Trattoria Pane e VinoRotten eggs first. This place left me with such a bad taste in my mouth that I had to spit outside. As the owner rudely stated: "If you can speak italian then you can read the italian menu outdoors. This is a trattoria, not a place for wine and nibbles!" Well then, your name shouldn't be bread and wine, genius.

E) Ostaria A Le Petarine

Ostaria Petarine
With no less than half a dozen old guys hanging around indoors, I honestly can't say that I would have walked in here all by my lonesome, but this is exactly the sort of locale where you mingle with the regulars for cheap goti of wine or go for a little more depth without breaking your wallet. We ordered a glass each of Amarone and Valpolicella - 4.30€ total - and tried to decipher the local dialect as we drank and listened in on the small talk.

F) Osteria Al Duomo

Osteria Al Duomo
Up to this point we were only drinking and taking advantage of the free bites just to see what each place was like. I wish I could have stopped the tour right here because the aroma coming out of the kitchen at Osteria Al Duomo was simply to die for! Hot, steamy waves of hearty polenta, ragu and mouth-watering victuals seemed to be directed our way where we sat at the entrance. If it weren't for a set itinerary I might have said screw the rest and let's just eat here. The chef's assistant, a pleasant young woman, acknowledged us as soon as we walked in, poured our glasses of wine and went about her cooking tasks (we had a clear view right into the kitchen). Within a few minutes another person showed up with this huge bag of taralli and we were given a bowlful. Nothing fancy, but it was the courteous service which makes gems like these so nice to return to. One thing that I took note of was the plaque on the door as you leave. URTAR (oor-TAHR) is dialect for spingere - push - which if you've already guessed I got all wrong! Hey, after the 3rd glass things were looking pretty hazy, but I was determined to save my appetite for something more. On the way to our next stop we passed a wedding group and I made like one of the guests.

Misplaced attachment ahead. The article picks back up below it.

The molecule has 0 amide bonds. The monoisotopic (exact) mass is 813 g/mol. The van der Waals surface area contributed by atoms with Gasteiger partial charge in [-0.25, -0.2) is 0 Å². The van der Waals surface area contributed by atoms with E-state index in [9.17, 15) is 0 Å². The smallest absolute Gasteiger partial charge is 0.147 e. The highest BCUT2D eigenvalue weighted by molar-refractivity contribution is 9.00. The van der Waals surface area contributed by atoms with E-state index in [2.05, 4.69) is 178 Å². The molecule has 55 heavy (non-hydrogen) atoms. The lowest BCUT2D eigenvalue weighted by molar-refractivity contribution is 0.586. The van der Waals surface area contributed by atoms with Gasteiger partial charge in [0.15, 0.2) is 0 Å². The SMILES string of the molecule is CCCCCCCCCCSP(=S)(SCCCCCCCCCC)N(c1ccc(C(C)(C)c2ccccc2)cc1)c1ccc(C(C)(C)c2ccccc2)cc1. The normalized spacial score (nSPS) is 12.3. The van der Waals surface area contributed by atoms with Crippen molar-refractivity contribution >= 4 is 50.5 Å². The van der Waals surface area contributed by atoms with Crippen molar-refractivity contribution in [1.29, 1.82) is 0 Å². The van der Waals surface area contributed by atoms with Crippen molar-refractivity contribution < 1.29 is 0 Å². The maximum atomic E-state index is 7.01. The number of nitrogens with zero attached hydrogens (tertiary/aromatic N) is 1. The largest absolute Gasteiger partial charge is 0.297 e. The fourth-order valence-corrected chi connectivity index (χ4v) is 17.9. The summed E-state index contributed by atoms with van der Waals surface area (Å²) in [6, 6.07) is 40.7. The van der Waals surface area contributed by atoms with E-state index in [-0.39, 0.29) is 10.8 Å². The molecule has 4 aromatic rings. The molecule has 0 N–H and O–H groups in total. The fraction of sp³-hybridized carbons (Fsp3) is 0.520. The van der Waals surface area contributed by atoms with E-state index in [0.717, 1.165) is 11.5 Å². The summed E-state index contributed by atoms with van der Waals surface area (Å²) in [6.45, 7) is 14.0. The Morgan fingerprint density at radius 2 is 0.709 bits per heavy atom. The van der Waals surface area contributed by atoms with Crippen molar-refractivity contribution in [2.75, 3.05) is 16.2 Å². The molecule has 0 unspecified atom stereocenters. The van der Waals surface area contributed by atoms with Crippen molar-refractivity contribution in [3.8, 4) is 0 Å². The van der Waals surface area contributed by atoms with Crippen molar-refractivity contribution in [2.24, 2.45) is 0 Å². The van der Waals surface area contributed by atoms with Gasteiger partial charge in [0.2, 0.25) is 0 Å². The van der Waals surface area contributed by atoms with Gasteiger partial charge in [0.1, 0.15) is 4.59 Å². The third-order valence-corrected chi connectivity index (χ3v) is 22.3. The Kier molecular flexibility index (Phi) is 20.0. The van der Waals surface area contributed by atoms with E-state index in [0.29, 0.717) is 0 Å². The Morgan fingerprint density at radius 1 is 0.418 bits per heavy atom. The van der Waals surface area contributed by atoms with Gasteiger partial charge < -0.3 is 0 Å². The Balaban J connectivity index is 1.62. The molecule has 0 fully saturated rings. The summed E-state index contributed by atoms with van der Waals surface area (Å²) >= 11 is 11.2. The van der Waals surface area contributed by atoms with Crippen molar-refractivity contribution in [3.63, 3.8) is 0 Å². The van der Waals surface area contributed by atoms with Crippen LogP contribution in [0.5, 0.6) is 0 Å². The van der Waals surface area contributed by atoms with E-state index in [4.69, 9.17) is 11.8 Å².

Verona wedding
Wedding Hummer

G) Osteria Monte Baldo

Osteria Monte Baldo
Jackpot! The mother lode! Monte Baldo, bubbling with high energy and happy people going in and out of the premises, was exactly what I had in mind for andar per goti. A neat little display case with all sorts of 2-bite snacks greets your eyeballs as soon as you walk in. I nabbed a spot up front and center at the bar, we ordered our wine and after a bit of hesitation (I have this thing about "digging in" without asking first), one by one a delicious morsel became the makings of a miniature meal. Tiny mortadella-stuffed panini, pizzas, meatballs, tarallucci...this time I went with a white wine - Soave - which was great with baccala mantecato (codfish spread) and a hard egg with a strip of anchovy. Hard-boiled eggs were also within reach on the counter, and I noticed this offering at another osteria. We drank and munched to stave off the hunger pangs, then went on to the next stop.